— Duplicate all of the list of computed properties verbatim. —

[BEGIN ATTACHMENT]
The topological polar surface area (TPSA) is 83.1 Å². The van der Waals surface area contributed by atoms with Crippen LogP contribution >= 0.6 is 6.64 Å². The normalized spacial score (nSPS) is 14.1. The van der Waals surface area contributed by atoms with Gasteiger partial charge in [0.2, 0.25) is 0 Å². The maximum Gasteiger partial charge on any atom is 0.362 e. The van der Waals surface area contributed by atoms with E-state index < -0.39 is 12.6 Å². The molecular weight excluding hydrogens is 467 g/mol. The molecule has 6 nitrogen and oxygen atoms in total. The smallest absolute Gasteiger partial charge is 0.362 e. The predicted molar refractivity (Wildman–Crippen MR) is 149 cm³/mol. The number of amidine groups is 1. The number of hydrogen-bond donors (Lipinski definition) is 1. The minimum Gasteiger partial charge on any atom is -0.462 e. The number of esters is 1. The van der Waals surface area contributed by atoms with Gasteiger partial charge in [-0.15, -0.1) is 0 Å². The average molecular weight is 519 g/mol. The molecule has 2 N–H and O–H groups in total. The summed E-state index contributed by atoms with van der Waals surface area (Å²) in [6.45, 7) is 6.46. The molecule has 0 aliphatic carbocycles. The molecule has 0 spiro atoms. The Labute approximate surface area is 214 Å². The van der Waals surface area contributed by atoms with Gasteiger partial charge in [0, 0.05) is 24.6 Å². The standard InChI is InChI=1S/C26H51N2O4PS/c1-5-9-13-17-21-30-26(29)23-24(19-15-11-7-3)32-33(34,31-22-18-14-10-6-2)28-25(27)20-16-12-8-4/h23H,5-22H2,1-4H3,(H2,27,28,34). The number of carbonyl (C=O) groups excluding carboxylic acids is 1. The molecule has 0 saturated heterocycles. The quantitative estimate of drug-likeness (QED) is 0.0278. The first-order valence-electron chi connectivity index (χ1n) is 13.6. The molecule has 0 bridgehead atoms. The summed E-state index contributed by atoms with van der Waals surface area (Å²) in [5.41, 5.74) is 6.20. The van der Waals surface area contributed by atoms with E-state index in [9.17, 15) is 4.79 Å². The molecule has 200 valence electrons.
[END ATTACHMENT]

The topological polar surface area (TPSA) is 83.1 Å². The van der Waals surface area contributed by atoms with Crippen LogP contribution >= 0.6 is 6.64 Å². The normalized spacial score (nSPS) is 14.1. The van der Waals surface area contributed by atoms with Gasteiger partial charge in [0.2, 0.25) is 0 Å². The maximum Gasteiger partial charge on any atom is 0.362 e. The van der Waals surface area contributed by atoms with E-state index < -0.39 is 12.6 Å². The molecular weight excluding hydrogens is 467 g/mol. The molecule has 6 nitrogen and oxygen atoms in total. The smallest absolute Gasteiger partial charge is 0.362 e. The predicted molar refractivity (Wildman–Crippen MR) is 149 cm³/mol. The number of amidine groups is 1. The number of hydrogen-bond donors (Lipinski definition) is 1. The minimum Gasteiger partial charge on any atom is -0.462 e. The number of esters is 1. The van der Waals surface area contributed by atoms with Gasteiger partial charge in [-0.15, -0.1) is 0 Å². The average molecular weight is 519 g/mol. The molecule has 2 N–H and O–H groups in total. The summed E-state index contributed by atoms with van der Waals surface area (Å²) in [6.45, 7) is 6.46. The molecule has 0 aliphatic carbocycles. The molecule has 0 spiro atoms. The Labute approximate surface area is 214 Å². The van der Waals surface area contributed by atoms with Gasteiger partial charge in [0, 0.05) is 24.6 Å². The standard InChI is InChI=1S/C26H51N2O4PS/c1-5-9-13-17-21-30-26(29)23-24(19-15-11-7-3)32-33(34,31-22-18-14-10-6-2)28-25(27)20-16-12-8-4/h23H,5-22H2,1-4H3,(H2,27,28,34). The number of carbonyl (C=O) groups excluding carboxylic acids is 1. The molecule has 0 saturated heterocycles. The quantitative estimate of drug-likeness (QED) is 0.0278. The first-order valence-electron chi connectivity index (χ1n) is 13.6. The molecule has 0 bridgehead atoms. The summed E-state index contributed by atoms with van der Waals surface area (Å²) in [5.41, 5.74) is 6.20. The van der Waals surface area contributed by atoms with E-state index in [9.17, 15) is 4.79 Å². The molecule has 200 valence electrons.